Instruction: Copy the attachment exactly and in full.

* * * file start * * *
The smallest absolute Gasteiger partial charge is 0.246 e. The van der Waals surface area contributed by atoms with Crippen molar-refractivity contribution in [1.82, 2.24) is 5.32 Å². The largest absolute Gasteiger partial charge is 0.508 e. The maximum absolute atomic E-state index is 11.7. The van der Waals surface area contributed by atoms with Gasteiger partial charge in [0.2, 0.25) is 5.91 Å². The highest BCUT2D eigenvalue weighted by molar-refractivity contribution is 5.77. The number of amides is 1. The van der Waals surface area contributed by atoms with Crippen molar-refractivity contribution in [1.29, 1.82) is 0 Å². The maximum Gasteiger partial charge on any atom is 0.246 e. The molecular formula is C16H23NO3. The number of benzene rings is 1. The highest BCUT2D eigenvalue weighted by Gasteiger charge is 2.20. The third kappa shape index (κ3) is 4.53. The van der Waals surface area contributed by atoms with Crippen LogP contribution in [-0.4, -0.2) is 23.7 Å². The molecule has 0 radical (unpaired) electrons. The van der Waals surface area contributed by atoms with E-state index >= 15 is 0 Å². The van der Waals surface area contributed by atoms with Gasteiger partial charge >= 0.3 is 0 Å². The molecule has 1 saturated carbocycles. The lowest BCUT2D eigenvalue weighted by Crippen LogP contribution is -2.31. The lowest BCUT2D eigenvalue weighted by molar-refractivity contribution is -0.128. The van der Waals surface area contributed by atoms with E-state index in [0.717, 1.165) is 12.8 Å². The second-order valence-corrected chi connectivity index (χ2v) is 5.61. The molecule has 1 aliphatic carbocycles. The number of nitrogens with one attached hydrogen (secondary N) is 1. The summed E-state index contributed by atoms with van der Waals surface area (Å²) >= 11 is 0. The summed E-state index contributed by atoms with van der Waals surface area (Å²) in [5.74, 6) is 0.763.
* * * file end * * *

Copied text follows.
The smallest absolute Gasteiger partial charge is 0.246 e. The van der Waals surface area contributed by atoms with Crippen molar-refractivity contribution in [1.82, 2.24) is 5.32 Å². The largest absolute Gasteiger partial charge is 0.508 e. The maximum absolute atomic E-state index is 11.7. The van der Waals surface area contributed by atoms with Gasteiger partial charge in [0.2, 0.25) is 5.91 Å². The highest BCUT2D eigenvalue weighted by molar-refractivity contribution is 5.77. The number of amides is 1. The van der Waals surface area contributed by atoms with Crippen molar-refractivity contribution in [1.29, 1.82) is 0 Å². The maximum Gasteiger partial charge on any atom is 0.246 e. The molecular formula is C16H23NO3. The number of benzene rings is 1. The highest BCUT2D eigenvalue weighted by Gasteiger charge is 2.20. The third kappa shape index (κ3) is 4.53. The van der Waals surface area contributed by atoms with Crippen LogP contribution in [-0.4, -0.2) is 23.7 Å². The molecule has 0 radical (unpaired) electrons. The van der Waals surface area contributed by atoms with E-state index >= 15 is 0 Å². The van der Waals surface area contributed by atoms with Gasteiger partial charge >= 0.3 is 0 Å². The molecule has 1 saturated carbocycles. The lowest BCUT2D eigenvalue weighted by Crippen LogP contribution is -2.31. The lowest BCUT2D eigenvalue weighted by molar-refractivity contribution is -0.128. The van der Waals surface area contributed by atoms with E-state index in [0.717, 1.165) is 12.8 Å². The second-order valence-corrected chi connectivity index (χ2v) is 5.61. The molecule has 1 aliphatic carbocycles. The number of nitrogens with one attached hydrogen (secondary N) is 1. The summed E-state index contributed by atoms with van der Waals surface area (Å²) >= 11 is 0. The summed E-state index contributed by atoms with van der Waals surface area (Å²) in [5.74, 6) is 0.763.